Image: Farhan Irfani (adapted)
This weekend, my part-time assistant told me he found a near-perfect job to complete his schedule. The issue was, he didn’t fully qualify for it. What do you do when that happens? Most people give up and don’t apply. That’s what he was going for as well.
Thankfully, he asked for my opinion so I could change his mind about it. He sent me the job description. Like most job descriptions, it was almost entirely impossible to meet all the requirements for the job. The job was part marketing, production and community management for an extremely popular website.
Okay, so far so good, but add the need to be bilingual in Malayalam and English. For those who don’t know, Malayalam is the main language of the Kerala state, in India.
You have to be seriously talented to do all these things, so what are the chances someone with all these skills is going to look for part-time employment?
They did over 11 interviews and never hired anyone.
Job descriptions are meant to be over-the-top
Before you dismiss this as being an exception, please look at any job websites. Most job postings have impossible-to-meet criteria.
In a way, that’s by design. As a tech startup founder, I’ve had to hire people in the past. I’ve built impossible job descriptions too. Why? Because you want to attract the very best you can get, even though you know such a person doesn’t exist yet.
“Yet” is the keyword here.
You should apply to your dream jobs before you’re fully qualified for them. Smart employers hire people, not resumes. For any job posting I’ve done, I’ve interviewed people who met as low as 50 percent of what I’m looking for. If they had done interesting things in the past and seem like a good fit and are willing to learn, that’s more important than a perfect resume.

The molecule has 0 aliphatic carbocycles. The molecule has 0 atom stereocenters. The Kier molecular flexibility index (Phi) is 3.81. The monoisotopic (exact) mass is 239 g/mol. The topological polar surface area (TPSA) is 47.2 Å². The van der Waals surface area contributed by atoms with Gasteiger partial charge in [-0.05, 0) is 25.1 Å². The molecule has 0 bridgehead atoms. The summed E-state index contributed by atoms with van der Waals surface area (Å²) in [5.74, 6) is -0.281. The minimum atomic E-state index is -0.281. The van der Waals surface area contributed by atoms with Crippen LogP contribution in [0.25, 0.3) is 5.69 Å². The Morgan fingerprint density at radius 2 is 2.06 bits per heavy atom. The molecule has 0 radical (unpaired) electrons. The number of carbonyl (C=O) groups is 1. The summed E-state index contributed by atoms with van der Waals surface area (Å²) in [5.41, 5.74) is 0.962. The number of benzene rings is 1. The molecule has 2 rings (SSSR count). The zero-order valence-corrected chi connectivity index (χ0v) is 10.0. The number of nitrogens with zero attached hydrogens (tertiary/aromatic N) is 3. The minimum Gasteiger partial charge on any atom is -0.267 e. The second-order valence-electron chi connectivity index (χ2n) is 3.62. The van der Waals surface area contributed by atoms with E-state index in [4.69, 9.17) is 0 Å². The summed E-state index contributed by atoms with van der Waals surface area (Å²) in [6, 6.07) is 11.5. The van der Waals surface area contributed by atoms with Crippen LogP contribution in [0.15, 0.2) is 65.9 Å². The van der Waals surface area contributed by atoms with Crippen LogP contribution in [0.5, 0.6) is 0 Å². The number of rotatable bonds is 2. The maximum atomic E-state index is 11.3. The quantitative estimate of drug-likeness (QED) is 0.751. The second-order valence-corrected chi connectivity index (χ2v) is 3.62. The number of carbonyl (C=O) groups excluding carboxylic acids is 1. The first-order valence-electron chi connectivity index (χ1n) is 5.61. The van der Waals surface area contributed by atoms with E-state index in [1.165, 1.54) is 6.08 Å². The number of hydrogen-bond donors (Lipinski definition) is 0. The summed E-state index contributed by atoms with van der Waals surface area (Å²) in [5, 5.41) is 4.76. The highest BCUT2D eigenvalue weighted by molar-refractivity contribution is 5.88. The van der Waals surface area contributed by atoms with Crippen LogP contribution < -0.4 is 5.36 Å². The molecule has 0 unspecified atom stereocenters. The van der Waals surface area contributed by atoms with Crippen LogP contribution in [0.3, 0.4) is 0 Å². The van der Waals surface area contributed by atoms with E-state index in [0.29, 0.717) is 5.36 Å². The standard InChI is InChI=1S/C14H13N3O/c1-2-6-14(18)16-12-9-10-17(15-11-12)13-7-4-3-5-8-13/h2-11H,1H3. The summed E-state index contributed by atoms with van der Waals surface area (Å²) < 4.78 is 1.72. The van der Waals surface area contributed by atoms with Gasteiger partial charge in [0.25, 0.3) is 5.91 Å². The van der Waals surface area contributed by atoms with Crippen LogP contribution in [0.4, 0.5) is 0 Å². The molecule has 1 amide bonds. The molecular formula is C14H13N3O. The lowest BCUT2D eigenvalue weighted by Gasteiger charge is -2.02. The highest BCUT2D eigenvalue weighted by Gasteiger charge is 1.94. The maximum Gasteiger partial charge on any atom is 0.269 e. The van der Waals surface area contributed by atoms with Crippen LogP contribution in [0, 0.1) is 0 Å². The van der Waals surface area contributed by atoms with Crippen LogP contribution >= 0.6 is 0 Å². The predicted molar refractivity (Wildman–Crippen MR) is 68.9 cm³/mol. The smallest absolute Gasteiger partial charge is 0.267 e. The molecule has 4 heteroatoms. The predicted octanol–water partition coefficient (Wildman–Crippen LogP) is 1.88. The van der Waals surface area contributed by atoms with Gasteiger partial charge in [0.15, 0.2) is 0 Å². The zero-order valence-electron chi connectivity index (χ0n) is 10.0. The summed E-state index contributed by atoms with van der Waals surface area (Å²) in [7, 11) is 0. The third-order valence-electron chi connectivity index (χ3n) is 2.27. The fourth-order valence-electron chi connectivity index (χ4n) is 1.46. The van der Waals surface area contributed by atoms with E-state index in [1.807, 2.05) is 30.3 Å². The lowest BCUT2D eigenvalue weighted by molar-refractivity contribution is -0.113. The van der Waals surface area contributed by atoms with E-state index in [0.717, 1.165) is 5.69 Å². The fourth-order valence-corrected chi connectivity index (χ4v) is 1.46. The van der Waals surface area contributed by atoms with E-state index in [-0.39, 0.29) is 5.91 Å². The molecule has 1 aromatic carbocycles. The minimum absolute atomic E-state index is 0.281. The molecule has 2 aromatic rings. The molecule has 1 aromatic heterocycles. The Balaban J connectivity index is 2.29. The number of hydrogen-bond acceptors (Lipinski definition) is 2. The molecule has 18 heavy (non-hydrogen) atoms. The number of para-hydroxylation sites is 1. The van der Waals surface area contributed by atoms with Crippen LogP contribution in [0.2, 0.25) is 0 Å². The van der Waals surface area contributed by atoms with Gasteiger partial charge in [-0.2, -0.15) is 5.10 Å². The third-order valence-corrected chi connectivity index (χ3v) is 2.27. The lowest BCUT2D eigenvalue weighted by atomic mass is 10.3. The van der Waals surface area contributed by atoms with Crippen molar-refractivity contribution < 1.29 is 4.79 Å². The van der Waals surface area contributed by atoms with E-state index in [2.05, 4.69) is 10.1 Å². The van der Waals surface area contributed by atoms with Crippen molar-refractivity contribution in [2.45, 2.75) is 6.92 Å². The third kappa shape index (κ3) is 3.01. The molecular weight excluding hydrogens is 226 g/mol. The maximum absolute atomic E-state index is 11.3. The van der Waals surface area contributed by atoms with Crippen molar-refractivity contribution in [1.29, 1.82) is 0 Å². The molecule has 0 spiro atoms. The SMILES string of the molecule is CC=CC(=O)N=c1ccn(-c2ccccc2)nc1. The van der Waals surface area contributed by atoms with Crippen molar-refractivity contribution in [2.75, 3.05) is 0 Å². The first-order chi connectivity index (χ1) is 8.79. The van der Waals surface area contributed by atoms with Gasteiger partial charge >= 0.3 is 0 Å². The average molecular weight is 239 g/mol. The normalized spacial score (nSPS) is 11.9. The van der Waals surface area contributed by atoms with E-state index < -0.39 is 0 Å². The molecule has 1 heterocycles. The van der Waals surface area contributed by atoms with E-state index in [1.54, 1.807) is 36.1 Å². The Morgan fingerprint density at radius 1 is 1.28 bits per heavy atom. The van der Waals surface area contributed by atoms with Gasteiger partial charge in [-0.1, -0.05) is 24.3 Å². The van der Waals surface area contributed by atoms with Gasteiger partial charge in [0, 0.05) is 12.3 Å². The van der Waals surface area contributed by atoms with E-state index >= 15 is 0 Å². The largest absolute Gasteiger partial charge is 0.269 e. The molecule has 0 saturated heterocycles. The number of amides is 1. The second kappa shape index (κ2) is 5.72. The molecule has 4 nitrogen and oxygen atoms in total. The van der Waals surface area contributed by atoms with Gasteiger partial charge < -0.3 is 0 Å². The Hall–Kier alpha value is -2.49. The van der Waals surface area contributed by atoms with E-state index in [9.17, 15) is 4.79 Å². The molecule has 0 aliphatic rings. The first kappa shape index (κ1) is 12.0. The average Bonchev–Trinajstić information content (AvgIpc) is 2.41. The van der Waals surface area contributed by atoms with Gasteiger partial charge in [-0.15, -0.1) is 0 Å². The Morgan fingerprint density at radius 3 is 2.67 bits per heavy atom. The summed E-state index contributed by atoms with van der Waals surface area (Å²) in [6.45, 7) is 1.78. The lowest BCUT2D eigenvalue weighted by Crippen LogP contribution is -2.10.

Smart employers hire for future potential
I remember when, at my previous job, we interviewed a promising candidate for a position as a Ruby programmer. He met about 60 percent of the qualifications. He did well on our tech test, but he didn’t ace it. He did great in the personal interview. We ended up hiring him without hesitating.
Simply because we wanted to work with him. He seemed like someone who would uplift everyone and work his ass off at any task we’d throw his way. We were right. Four years later, he’s now the Director of Engineering for that same company, which is now one of the hottest tech companies in Canada.
This is one example that speaks for many.
Every good employer I know follows this pattern. They look at resumes for the basic stuff but don’t make a judgment call based on the presented information alone. They analyze their candidate’s trajectory to figure out what their potential is for the future. They ask questions to assess their personality, not their skills on paper.
Soft skills beat hard skills any day
Soft skill: any skill or quality that can be classified as a personality trait or habit.
In a recent Indeed.com survey, 1,000 participating hiring managers were asked to provide the most important skills of top performers in their company. Here were the results — all soft skills:
- Effective communication skills
And the most sought-after skills, in addition to the above ones, were:
- Conflict resolution
- Work ethic
Employers are looking for these skills, whether they list them as requirements in their job postings or not. To be more employable, you should use some of your spare time to learn them. This articles goes into greater detail.